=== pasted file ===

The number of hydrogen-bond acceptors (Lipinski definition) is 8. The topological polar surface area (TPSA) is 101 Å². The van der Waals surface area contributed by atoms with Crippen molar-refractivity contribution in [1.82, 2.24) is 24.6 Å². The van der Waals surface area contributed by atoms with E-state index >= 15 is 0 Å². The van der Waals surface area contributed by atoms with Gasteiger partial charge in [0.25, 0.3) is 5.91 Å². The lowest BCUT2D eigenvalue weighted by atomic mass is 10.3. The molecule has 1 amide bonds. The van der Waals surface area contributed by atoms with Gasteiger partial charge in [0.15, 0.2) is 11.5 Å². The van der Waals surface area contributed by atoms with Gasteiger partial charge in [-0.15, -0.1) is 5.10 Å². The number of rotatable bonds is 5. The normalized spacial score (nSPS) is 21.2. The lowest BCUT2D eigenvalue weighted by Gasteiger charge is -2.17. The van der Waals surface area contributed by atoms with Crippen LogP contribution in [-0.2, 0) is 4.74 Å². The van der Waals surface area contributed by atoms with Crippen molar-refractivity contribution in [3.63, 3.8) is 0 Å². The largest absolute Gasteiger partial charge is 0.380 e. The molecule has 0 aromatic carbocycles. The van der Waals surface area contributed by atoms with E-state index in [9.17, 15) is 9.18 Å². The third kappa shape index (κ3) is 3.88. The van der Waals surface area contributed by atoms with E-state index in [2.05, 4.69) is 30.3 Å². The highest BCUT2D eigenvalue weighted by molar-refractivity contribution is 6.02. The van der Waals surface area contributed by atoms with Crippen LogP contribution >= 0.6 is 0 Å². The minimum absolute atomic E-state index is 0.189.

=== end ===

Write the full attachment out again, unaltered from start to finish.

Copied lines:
The number of hydrogen-bond acceptors (Lipinski definition) is 8. The topological polar surface area (TPSA) is 101 Å². The van der Waals surface area contributed by atoms with Crippen molar-refractivity contribution in [1.82, 2.24) is 24.6 Å². The van der Waals surface area contributed by atoms with E-state index >= 15 is 0 Å². The van der Waals surface area contributed by atoms with Gasteiger partial charge in [0.25, 0.3) is 5.91 Å². The lowest BCUT2D eigenvalue weighted by atomic mass is 10.3. The molecule has 1 amide bonds. The van der Waals surface area contributed by atoms with Gasteiger partial charge in [0.15, 0.2) is 11.5 Å². The van der Waals surface area contributed by atoms with Gasteiger partial charge in [-0.15, -0.1) is 5.10 Å². The number of rotatable bonds is 5. The normalized spacial score (nSPS) is 21.2. The lowest BCUT2D eigenvalue weighted by Gasteiger charge is -2.17. The van der Waals surface area contributed by atoms with Crippen LogP contribution in [-0.2, 0) is 4.74 Å². The van der Waals surface area contributed by atoms with Crippen molar-refractivity contribution in [3.63, 3.8) is 0 Å². The largest absolute Gasteiger partial charge is 0.380 e. The molecule has 0 aromatic carbocycles. The van der Waals surface area contributed by atoms with E-state index in [9.17, 15) is 9.18 Å². The third kappa shape index (κ3) is 3.88. The van der Waals surface area contributed by atoms with E-state index in [2.05, 4.69) is 30.3 Å². The highest BCUT2D eigenvalue weighted by molar-refractivity contribution is 6.02. The van der Waals surface area contributed by atoms with Crippen LogP contribution >= 0.6 is 0 Å². The minimum absolute atomic E-state index is 0.189.